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Give your groceries a glow-up with these tips for avoiding food waste

More than 50 per cent of food waste generated in Toronto households is avoidable — Love Food Hate Waste wants to help you change that. 

Love Food Hate Waste | Apples can be made into chutney or crumble to avoid waste

Amongst the existential angst we've experienced lately, there's another niggling feeling that's living rent-free inside our homes: food waste guilt. Quarantine baking and shaking might have made home cooks out of the culinarily inept — but it also meant we were routinely packing our fridges with food we could never finish.

Of course, some food waste can't be helped, like eggshells, tea bags and bones which must be thrown out in the Green Bin. However, according to the City of Toronto, over 50 per cent of food waste generated in Toronto households is avoidable, including leftovers and untouched food that could have been eaten. To address this, the City of Toronto is part of the Love Food Hate Waste campaign, which helps people reduce their waste, make their food go further and save money.

In addition to the financial cost, the environmental impact of food waste is a huge problem. In Canada, almost 2.2 million tonnes of edible food is wasted each year, squandering resources used to grow food and producing greenhouse gas emissions in the process.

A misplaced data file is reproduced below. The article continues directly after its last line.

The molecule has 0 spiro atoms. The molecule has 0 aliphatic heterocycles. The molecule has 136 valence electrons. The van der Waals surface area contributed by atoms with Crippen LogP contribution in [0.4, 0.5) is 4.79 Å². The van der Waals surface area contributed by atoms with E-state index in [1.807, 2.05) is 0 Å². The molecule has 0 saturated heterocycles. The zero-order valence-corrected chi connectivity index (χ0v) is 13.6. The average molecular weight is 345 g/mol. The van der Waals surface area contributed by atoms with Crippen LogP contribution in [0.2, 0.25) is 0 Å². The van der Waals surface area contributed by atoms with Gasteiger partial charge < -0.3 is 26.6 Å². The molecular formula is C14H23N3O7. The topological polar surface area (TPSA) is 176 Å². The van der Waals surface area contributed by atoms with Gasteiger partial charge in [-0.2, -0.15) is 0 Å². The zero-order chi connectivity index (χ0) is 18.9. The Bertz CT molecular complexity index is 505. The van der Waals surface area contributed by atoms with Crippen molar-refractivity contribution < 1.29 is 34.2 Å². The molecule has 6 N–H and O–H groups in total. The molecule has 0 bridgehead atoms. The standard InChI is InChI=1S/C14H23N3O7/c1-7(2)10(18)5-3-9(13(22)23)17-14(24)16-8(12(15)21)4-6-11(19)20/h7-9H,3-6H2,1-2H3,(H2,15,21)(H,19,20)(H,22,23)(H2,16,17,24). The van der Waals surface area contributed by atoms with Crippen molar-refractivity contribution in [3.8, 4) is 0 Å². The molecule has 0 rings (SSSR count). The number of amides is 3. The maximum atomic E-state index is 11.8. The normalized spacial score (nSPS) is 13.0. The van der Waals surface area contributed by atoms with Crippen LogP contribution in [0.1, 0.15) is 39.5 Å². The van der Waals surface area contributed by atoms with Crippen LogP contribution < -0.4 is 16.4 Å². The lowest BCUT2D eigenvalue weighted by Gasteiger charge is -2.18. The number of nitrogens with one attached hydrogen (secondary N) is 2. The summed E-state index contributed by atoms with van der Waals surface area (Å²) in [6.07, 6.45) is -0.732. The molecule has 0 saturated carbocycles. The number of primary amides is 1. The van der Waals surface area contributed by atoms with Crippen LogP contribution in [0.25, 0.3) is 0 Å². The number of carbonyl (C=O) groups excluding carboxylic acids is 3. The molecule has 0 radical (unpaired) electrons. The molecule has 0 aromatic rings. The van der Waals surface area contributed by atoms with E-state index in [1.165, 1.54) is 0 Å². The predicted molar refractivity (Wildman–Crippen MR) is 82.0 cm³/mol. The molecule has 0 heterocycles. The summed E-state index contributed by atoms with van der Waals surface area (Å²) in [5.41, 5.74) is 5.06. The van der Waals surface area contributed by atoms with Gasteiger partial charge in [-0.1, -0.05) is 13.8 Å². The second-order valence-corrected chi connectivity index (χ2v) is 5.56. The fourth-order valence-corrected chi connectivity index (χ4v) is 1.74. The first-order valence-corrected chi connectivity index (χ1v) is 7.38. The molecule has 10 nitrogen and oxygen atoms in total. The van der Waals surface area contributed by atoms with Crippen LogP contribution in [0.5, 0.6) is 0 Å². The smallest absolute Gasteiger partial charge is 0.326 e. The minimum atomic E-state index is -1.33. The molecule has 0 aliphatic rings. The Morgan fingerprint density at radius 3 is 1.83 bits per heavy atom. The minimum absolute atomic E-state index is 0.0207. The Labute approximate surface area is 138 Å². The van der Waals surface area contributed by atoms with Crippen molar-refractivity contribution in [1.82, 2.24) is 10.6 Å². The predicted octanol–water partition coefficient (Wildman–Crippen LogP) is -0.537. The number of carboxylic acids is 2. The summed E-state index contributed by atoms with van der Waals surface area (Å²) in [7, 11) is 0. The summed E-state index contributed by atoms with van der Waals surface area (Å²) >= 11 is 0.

But it's not all bad news. With just a dash of forward-thinking, you can make your food go further and make some serious magic in the kitchen. We've compiled a few simple tricks so you can experiment with new fave weeknight recipes and make sure that more of your grub ends up in your tum and not the trash.

Simple tips and tricks to give your groceries a glow-up: 

1. Broccoli isn't just a side veggie — it can be used to make fritters, soup, coleslaw, stir-fry or even a delicious pesto. 

2. Nothing screams fall more than apples — but what if you bought too many in the County last weekend? Diversify your snacking by making apple rings, chutney, apple cider vinegar or an apple crumble. Best of all, freeze your new creations and enjoy them long after the leaves have changed colour.

3. Leftover rice doesn't have to be a fridge-filler. You can make fried rice with other leftover veggies, use it in burritos, soup or make rice balls. If you've got room for dessert, make a creamy and satisfying rice pudding. 

4. Tomatoes are as versatile as they are tasty. Blitz up a spicy salsa, make sundried tomatoes, a hearty pasta sauce, or simply make a big soup you can freeze for later.

5. Adding some spice can take lacklustre leftovers up a notch and solve weekday dinner dilemmas. Kimchi pancakes are a great way to use up veggies that have seen better days.

For more creative solutions, check out Love Food Hate Waste's 5 Ways With Commonly Wasted Foods.

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